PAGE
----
JM was elected a delegate from Orange County to the Revolutionary Convention which met on 6 May 1776. Except for his appointment two days later to its Committee on Privileges and Elections (above, Case of William Aylett, 8–22 May 1776), he is not mentioned in the proceedings until 16 May, when he was added to the committee named the day before “to prepare a declaration of rights, and such a plan of government as will be most likely to maintain peace and order in this colony, and secure substantial and equal liberty to the people” (Proceedings of the Convention, May 1776, pp. 16–17).
This committee was appointed after the Convention had faced up to the fact that a satisfactory accommodation with Great Britain was impossible and hence that independence was essential. JM, a junior member of the committee, was not expected to take an active part in writing the constitution. George Mason, whose great talents were acknowledged by all, was the chief architect of both the Declaration of Rights and the Form of Government. The only extant copy of his first draft of the Declaration, the one which he gave to Thomas Ludwell Lee about 25 May 1776, is now in the George Mason Papers in the Library of Congress.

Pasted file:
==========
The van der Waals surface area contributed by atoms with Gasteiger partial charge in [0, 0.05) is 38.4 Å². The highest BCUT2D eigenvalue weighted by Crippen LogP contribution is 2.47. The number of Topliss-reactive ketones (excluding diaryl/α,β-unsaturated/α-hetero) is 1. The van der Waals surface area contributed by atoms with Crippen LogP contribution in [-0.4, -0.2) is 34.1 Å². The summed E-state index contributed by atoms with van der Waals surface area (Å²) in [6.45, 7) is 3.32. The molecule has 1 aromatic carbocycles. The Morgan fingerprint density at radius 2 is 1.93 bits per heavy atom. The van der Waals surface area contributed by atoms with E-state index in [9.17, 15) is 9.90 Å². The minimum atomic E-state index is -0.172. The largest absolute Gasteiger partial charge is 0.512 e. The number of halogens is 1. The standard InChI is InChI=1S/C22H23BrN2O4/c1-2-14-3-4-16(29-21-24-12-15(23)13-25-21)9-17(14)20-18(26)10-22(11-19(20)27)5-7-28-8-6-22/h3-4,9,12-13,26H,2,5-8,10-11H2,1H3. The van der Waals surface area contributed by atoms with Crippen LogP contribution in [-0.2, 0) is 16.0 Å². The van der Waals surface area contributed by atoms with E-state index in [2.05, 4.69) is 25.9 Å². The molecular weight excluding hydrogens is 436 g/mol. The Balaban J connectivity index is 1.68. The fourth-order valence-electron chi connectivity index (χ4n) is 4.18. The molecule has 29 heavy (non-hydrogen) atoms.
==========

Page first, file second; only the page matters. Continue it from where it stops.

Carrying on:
The committee amended Mason’s draft before reporting the Declaration to the Convention on 27 May. The report was referred to the committee of the whole and the Declaration was ordered “printed for the perusal of the members” (ibid., p. 25). Copies of this printed broadside were hurried north by the postrider. In Philadelphia, where the Second Continental Congress was sitting, the Pennsylvania Evening Post printed the committee’s draft of the Virginia Declaration of Rights in full on 6 June 1776, as did the Pennsylvania Gazette six days later. R. Carter Pittman has called attention to the fact that this draft became one of the most influential constitutional documents in American history. It was republished all over America, in England, and in Europe. Its provisions were copied by Franklin into the Pennsylvania, and by John Adams into the Massachusetts, declarations of rights of 1776 and 1780, respectively (Virginia Magazine of History and Biography, LXVIII , 110).